10 Ways to Know Whether Dr. Google Got It Right

3. Look to larger sites with reputations to protect.

Vetstreet.com is a perfect example, of course!

4. Beware blogs.

That’s rich, coming from a committed blogger, right? But here’s the truth: Blogs and other smaller sites may offer a wealth of information, but it’s harder to tell if they’re offering the real deal. So, in general, it’s best to stick to well-established blogs — especially if they’re written by industry insiders who have reputations to protect.

5. Consider “.orgs,” “.edus” and “.govs.”

Web addresses ending in .org, .edu and .gov are nonprofit organizations, educational institutions and government agencies. They’re more likely to be objective sources of accurate information.

6. Know where to go for genetic or breed-specific concerns.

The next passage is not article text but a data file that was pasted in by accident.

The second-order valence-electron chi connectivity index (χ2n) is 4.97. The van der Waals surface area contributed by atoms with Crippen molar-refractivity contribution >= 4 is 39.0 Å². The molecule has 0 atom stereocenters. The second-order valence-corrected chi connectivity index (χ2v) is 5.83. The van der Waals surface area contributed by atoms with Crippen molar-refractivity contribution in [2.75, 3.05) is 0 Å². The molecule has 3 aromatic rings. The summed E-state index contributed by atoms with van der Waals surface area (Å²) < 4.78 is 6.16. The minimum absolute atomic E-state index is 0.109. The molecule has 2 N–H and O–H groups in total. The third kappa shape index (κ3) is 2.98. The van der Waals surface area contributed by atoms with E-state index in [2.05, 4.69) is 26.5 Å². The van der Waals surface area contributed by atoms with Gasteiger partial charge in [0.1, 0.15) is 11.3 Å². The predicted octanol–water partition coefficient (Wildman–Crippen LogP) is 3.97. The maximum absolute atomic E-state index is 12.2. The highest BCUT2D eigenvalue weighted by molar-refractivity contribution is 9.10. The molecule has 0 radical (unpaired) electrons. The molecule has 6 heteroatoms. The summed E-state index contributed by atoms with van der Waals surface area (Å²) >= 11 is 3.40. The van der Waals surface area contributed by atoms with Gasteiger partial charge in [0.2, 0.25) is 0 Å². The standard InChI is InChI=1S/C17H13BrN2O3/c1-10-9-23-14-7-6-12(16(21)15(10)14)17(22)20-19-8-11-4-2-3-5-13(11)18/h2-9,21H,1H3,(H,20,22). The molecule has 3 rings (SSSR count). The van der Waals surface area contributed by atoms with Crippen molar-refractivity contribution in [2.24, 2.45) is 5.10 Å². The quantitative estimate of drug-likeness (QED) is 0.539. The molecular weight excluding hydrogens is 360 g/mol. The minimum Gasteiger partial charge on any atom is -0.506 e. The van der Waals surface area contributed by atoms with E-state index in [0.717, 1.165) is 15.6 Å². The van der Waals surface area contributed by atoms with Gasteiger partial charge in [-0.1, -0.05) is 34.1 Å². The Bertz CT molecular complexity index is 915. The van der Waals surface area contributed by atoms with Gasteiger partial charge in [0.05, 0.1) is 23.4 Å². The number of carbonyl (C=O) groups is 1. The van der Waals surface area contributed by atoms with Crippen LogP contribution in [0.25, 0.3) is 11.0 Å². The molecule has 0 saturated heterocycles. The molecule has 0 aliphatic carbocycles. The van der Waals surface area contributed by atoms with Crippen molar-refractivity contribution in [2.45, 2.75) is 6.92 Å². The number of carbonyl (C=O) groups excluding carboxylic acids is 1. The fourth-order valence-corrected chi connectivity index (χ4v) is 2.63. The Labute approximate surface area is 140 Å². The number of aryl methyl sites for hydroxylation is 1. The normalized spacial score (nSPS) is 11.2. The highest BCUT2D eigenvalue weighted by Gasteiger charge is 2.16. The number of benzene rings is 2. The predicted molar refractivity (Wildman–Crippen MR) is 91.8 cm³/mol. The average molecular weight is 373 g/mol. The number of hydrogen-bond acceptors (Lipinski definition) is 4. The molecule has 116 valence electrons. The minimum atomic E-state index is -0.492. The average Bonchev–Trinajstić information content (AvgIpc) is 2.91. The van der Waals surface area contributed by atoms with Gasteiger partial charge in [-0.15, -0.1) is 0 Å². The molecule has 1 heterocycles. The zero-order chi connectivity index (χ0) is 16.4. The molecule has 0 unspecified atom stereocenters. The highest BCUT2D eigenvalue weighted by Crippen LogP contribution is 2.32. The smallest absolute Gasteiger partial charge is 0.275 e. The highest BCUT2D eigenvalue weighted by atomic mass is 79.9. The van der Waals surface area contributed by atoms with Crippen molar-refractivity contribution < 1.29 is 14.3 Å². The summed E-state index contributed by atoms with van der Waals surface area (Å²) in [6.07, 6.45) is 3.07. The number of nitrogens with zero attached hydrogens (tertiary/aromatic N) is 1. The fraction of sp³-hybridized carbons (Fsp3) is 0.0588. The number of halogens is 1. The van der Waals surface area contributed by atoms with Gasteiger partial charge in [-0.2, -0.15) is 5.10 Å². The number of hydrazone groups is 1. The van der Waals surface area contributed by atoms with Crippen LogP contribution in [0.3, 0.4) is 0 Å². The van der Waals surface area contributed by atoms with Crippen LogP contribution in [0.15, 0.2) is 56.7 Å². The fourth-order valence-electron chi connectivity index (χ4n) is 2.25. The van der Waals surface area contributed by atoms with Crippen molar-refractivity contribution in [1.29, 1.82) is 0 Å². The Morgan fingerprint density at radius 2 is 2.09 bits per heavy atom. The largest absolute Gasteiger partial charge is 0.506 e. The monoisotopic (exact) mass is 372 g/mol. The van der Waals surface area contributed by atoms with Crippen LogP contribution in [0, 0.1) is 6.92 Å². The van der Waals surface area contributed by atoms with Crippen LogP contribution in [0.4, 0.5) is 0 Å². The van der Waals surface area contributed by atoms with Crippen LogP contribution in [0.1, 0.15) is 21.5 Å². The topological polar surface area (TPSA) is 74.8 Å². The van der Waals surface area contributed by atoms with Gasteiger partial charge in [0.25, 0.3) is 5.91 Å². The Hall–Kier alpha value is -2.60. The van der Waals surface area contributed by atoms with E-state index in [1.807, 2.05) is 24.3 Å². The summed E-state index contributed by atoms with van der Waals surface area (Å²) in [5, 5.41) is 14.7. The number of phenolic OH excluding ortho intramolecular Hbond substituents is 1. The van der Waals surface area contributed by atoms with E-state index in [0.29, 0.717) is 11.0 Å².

If your dog has a breed-specific or genetic disease, pay a visit to the site hosted by that specific breed’s national organization or the institutions that are pioneering the testing and/or treatment of these diseases.

7. If it sounds too good to be true . . .

You know the rest. Specifically, beware anecdotal information. For example: “I changed my dog to a totally vegan diet, and his hip dysplasia was cured forever.”

8. Respect peer-reviewed literature.

Not all studies are created equal. Studies that are published in peer-reviewed journals are the gold standard of scientific literature. Journals published by veterinary organizations and specialty groups are the go-to sources for these studies.

9. Online forums can be helpful, but . . .

I have a lot of respect for online forums that deal in specific diseases. While not all the information they offer is accurate or even relevant (anecdotal information abounds), the support these groups offer can be invaluable to pet owners trying to make the most of a confusing and often heart-wrenching experience. To make the most of these forums, just be sure to employ all the tactics offered above.

10. Ask your vet!

Never forget to ask your veterinarian which sites she recommends. If partnership is what you seek — and well you should — ensure your vet’s buy-in by employing her go-to sites for credible information.


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